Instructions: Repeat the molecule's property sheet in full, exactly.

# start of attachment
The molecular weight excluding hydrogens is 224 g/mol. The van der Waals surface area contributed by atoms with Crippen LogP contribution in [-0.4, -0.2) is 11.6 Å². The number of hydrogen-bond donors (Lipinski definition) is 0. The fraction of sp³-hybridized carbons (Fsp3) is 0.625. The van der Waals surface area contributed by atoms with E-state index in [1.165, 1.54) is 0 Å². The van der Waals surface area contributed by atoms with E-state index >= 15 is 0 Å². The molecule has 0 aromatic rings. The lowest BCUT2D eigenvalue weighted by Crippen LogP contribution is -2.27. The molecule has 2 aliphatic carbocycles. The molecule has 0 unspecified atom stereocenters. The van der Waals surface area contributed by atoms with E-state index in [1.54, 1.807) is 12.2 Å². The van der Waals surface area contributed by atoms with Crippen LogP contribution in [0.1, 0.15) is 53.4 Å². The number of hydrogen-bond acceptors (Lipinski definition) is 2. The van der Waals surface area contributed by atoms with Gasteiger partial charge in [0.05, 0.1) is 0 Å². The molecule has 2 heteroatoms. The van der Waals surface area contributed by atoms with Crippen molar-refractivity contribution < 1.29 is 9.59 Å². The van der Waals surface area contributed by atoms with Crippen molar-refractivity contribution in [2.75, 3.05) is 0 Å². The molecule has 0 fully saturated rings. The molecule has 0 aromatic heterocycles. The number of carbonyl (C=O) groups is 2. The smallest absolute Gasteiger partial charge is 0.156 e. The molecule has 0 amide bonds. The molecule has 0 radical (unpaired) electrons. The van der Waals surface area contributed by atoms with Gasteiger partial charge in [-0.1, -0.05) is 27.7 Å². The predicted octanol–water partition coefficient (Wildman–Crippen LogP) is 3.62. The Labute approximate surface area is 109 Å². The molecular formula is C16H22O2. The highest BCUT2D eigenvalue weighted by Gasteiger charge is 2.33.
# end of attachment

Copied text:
The molecular weight excluding hydrogens is 224 g/mol. The van der Waals surface area contributed by atoms with Crippen LogP contribution in [-0.4, -0.2) is 11.6 Å². The number of hydrogen-bond donors (Lipinski definition) is 0. The fraction of sp³-hybridized carbons (Fsp3) is 0.625. The van der Waals surface area contributed by atoms with E-state index in [1.165, 1.54) is 0 Å². The van der Waals surface area contributed by atoms with E-state index >= 15 is 0 Å². The molecule has 0 aromatic rings. The lowest BCUT2D eigenvalue weighted by Crippen LogP contribution is -2.27. The molecule has 2 aliphatic carbocycles. The molecule has 0 unspecified atom stereocenters. The van der Waals surface area contributed by atoms with E-state index in [1.54, 1.807) is 12.2 Å². The van der Waals surface area contributed by atoms with Crippen LogP contribution in [0.1, 0.15) is 53.4 Å². The number of hydrogen-bond acceptors (Lipinski definition) is 2. The van der Waals surface area contributed by atoms with Gasteiger partial charge in [0.05, 0.1) is 0 Å². The molecule has 2 heteroatoms. The van der Waals surface area contributed by atoms with Crippen molar-refractivity contribution < 1.29 is 9.59 Å². The van der Waals surface area contributed by atoms with Crippen molar-refractivity contribution in [2.75, 3.05) is 0 Å². The molecule has 0 fully saturated rings. The molecule has 0 aromatic heterocycles. The number of carbonyl (C=O) groups is 2. The smallest absolute Gasteiger partial charge is 0.156 e. The molecule has 0 amide bonds. The molecule has 0 radical (unpaired) electrons. The van der Waals surface area contributed by atoms with Gasteiger partial charge in [-0.1, -0.05) is 27.7 Å². The predicted octanol–water partition coefficient (Wildman–Crippen LogP) is 3.62. The Labute approximate surface area is 109 Å². The molecular formula is C16H22O2. The highest BCUT2D eigenvalue weighted by Gasteiger charge is 2.33.